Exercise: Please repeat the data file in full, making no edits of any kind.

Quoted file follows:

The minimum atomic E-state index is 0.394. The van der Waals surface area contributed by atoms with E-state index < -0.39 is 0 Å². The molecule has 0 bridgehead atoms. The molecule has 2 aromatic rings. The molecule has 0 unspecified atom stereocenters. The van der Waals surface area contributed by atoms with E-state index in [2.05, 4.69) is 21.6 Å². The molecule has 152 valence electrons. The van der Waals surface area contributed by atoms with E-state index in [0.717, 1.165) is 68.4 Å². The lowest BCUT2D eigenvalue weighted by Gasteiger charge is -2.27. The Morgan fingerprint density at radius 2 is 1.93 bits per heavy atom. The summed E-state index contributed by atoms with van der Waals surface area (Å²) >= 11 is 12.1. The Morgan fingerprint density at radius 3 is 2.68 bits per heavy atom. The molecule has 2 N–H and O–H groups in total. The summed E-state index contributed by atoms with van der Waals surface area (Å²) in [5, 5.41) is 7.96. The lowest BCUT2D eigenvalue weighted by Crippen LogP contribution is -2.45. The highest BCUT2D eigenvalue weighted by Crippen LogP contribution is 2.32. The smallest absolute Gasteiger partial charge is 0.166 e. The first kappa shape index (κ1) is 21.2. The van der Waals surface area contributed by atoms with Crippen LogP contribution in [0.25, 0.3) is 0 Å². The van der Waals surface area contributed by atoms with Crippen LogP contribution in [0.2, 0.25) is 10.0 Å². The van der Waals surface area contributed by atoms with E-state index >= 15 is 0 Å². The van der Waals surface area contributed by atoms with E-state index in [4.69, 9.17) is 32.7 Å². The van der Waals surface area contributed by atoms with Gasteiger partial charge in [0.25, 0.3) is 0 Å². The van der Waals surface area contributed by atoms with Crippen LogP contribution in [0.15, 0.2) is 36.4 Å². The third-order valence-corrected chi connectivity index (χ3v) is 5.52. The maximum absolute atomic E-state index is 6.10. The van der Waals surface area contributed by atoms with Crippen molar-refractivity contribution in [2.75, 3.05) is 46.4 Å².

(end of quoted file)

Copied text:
The minimum atomic E-state index is 0.394. The van der Waals surface area contributed by atoms with E-state index < -0.39 is 0 Å². The molecule has 0 bridgehead atoms. The molecule has 2 aromatic rings. The molecule has 0 unspecified atom stereocenters. The van der Waals surface area contributed by atoms with E-state index in [2.05, 4.69) is 21.6 Å². The molecule has 152 valence electrons. The van der Waals surface area contributed by atoms with E-state index in [0.717, 1.165) is 68.4 Å². The lowest BCUT2D eigenvalue weighted by Gasteiger charge is -2.27. The Morgan fingerprint density at radius 2 is 1.93 bits per heavy atom. The summed E-state index contributed by atoms with van der Waals surface area (Å²) >= 11 is 12.1. The Morgan fingerprint density at radius 3 is 2.68 bits per heavy atom. The molecule has 2 N–H and O–H groups in total. The summed E-state index contributed by atoms with van der Waals surface area (Å²) in [5, 5.41) is 7.96. The lowest BCUT2D eigenvalue weighted by Crippen LogP contribution is -2.45. The highest BCUT2D eigenvalue weighted by Crippen LogP contribution is 2.32. The smallest absolute Gasteiger partial charge is 0.166 e. The first kappa shape index (κ1) is 21.2. The van der Waals surface area contributed by atoms with Crippen LogP contribution in [0.25, 0.3) is 0 Å². The van der Waals surface area contributed by atoms with Crippen LogP contribution in [0.2, 0.25) is 10.0 Å². The van der Waals surface area contributed by atoms with E-state index >= 15 is 0 Å². The van der Waals surface area contributed by atoms with E-state index in [4.69, 9.17) is 32.7 Å². The van der Waals surface area contributed by atoms with Gasteiger partial charge in [0.25, 0.3) is 0 Å². The van der Waals surface area contributed by atoms with Crippen LogP contribution in [0.15, 0.2) is 36.4 Å². The third-order valence-corrected chi connectivity index (χ3v) is 5.52. The maximum absolute atomic E-state index is 6.10. The van der Waals surface area contributed by atoms with Crippen molar-refractivity contribution in [2.75, 3.05) is 46.4 Å².